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WASHINGTON DEPARTMENT OF FISH AND WILDLIFE     Print Version
NEWS RELEASE
600 Capitol Way North, Olympia, WA 98501-1091

ARCHIVED NEWS RELEASE
This document is provided for archival purposes only.
Archived documents do not reflect current WDFW regulations or policy and may contain factual inaccuracies.

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September 15, 2014
Contact: WDFW Region 5, (360) 696-6211

WDFW seeks public's assistance
to monitor hoof disease in elk

OLYMPIA - State wildlife managers are seeking help from hunters and the general public in monitoring the spread of hoof disease among elk in 10 counties in southwest Washington.

The Washington Department of Fish and Wildlife (WDFW) asks that anyone who spots an elk with hoof deformities in the area that is limping or dead report their observations at http://wdfw.wa.gov/conservation/health/hoof_disease/. A map on that website shows the department's primary focus of interest.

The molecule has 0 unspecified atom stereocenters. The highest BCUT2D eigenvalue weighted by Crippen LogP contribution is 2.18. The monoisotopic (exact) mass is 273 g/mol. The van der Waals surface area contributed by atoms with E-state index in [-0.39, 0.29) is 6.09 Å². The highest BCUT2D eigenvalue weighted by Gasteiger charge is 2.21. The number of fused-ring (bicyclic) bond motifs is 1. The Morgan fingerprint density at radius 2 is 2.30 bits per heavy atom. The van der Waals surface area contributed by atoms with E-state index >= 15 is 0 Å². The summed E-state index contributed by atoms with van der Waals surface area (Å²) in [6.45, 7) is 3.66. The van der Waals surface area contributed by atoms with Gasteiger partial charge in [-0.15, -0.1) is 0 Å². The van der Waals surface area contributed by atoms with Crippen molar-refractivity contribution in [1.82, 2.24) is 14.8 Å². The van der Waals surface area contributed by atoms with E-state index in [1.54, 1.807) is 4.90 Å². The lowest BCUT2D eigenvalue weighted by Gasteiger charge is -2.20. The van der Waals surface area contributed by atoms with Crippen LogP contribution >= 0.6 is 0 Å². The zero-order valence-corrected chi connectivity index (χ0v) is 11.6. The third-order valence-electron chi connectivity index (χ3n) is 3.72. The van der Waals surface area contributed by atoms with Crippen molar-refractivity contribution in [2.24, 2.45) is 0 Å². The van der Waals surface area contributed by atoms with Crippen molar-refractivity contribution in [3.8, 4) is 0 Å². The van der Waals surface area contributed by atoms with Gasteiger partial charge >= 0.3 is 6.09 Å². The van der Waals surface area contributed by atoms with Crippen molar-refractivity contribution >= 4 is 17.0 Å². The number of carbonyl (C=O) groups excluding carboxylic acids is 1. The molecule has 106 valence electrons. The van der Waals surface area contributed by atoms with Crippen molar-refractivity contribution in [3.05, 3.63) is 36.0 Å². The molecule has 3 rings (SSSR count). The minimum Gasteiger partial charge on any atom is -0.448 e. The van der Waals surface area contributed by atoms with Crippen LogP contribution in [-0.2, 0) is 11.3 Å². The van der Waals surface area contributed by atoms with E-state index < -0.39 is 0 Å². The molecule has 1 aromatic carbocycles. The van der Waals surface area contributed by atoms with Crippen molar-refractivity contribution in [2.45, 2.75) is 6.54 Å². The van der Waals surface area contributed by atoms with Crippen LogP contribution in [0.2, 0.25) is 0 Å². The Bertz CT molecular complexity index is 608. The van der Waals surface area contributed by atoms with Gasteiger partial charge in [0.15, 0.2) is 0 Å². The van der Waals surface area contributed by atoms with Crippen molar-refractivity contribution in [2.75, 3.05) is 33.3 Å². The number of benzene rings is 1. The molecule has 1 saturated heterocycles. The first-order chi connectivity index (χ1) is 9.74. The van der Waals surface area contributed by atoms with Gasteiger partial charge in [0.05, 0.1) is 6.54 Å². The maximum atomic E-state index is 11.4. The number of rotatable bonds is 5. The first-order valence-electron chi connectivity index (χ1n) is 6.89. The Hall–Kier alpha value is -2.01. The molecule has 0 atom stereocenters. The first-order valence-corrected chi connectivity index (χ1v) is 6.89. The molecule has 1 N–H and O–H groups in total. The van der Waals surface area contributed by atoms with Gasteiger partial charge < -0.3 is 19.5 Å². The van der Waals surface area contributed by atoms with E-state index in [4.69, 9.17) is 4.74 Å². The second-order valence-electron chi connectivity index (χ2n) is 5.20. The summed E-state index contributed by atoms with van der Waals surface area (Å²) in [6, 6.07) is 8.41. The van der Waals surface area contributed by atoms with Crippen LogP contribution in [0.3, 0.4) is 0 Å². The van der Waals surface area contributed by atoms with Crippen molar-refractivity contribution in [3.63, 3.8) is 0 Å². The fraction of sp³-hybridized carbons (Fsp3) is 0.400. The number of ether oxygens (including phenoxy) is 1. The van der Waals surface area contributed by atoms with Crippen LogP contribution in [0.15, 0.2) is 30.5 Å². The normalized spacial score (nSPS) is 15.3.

Sandra Jonker, WDFW regional wildlife manager, said the department is primarily interested in receiving reports outside the primary area of infection around Cowlitz County, where the disease is already well documented.

"Our focus now is on assessing the spread of the disease to other parts of the region," Jonker said. "Gaining more information about the incidence and geographical distribution of the disease will help determine how best to manage it."

She noted that the website is designed to accept reports from the field using a mobile phone. Once filed, those reports will immediately appear on WDFW's website.

Diagnostic testing conducted over the past year indicates hoof disease in elk closely resembles a contagious bacterial infection in sheep. There is no evidence that the bacteria are harmful to humans, but there is no vaccine for elk that contract the disease, Jonker said.

To help prevent the disease from spreading, the Washington Fish and Wildlife Commission recently approved a new rule requiring hunters in 10 southwest Washington counties to remove the hooves of any elk they harvest and leave them on-site.